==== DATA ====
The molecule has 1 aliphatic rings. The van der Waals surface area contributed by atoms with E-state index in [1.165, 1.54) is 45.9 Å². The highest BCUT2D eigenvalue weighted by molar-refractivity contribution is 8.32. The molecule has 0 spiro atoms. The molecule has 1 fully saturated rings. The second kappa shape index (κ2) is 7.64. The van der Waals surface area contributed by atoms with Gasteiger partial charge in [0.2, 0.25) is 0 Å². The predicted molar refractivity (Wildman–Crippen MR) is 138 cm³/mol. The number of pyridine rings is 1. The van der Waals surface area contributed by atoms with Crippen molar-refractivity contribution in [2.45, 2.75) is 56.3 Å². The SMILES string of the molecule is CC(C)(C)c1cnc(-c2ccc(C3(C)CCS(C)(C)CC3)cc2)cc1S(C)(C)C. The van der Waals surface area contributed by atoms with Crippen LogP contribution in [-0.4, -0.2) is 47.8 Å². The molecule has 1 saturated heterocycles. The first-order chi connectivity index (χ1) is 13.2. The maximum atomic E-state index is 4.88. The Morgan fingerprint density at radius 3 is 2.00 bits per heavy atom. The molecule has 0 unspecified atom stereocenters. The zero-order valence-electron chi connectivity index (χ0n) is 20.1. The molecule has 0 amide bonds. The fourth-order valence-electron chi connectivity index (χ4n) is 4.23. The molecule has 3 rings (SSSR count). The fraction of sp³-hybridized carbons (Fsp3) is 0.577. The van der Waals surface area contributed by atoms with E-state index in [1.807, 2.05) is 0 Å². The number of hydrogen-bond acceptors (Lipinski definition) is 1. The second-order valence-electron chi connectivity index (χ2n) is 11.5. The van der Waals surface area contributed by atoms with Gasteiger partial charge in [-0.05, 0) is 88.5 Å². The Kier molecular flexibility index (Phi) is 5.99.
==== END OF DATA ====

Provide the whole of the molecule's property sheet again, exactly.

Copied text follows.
The molecule has 1 aliphatic rings. The van der Waals surface area contributed by atoms with E-state index in [1.165, 1.54) is 45.9 Å². The highest BCUT2D eigenvalue weighted by molar-refractivity contribution is 8.32. The molecule has 0 spiro atoms. The molecule has 1 fully saturated rings. The second kappa shape index (κ2) is 7.64. The van der Waals surface area contributed by atoms with Gasteiger partial charge in [0.2, 0.25) is 0 Å². The predicted molar refractivity (Wildman–Crippen MR) is 138 cm³/mol. The number of pyridine rings is 1. The van der Waals surface area contributed by atoms with Crippen molar-refractivity contribution in [2.45, 2.75) is 56.3 Å². The SMILES string of the molecule is CC(C)(C)c1cnc(-c2ccc(C3(C)CCS(C)(C)CC3)cc2)cc1S(C)(C)C. The van der Waals surface area contributed by atoms with Crippen LogP contribution in [-0.4, -0.2) is 47.8 Å². The molecule has 1 saturated heterocycles. The first-order chi connectivity index (χ1) is 13.2. The maximum atomic E-state index is 4.88. The Morgan fingerprint density at radius 3 is 2.00 bits per heavy atom. The molecule has 0 unspecified atom stereocenters. The zero-order valence-electron chi connectivity index (χ0n) is 20.1. The molecule has 0 amide bonds. The fourth-order valence-electron chi connectivity index (χ4n) is 4.23. The molecule has 3 rings (SSSR count). The fraction of sp³-hybridized carbons (Fsp3) is 0.577. The van der Waals surface area contributed by atoms with E-state index in [1.807, 2.05) is 0 Å². The number of hydrogen-bond acceptors (Lipinski definition) is 1. The second-order valence-electron chi connectivity index (χ2n) is 11.5. The van der Waals surface area contributed by atoms with Gasteiger partial charge in [-0.05, 0) is 88.5 Å². The Kier molecular flexibility index (Phi) is 5.99.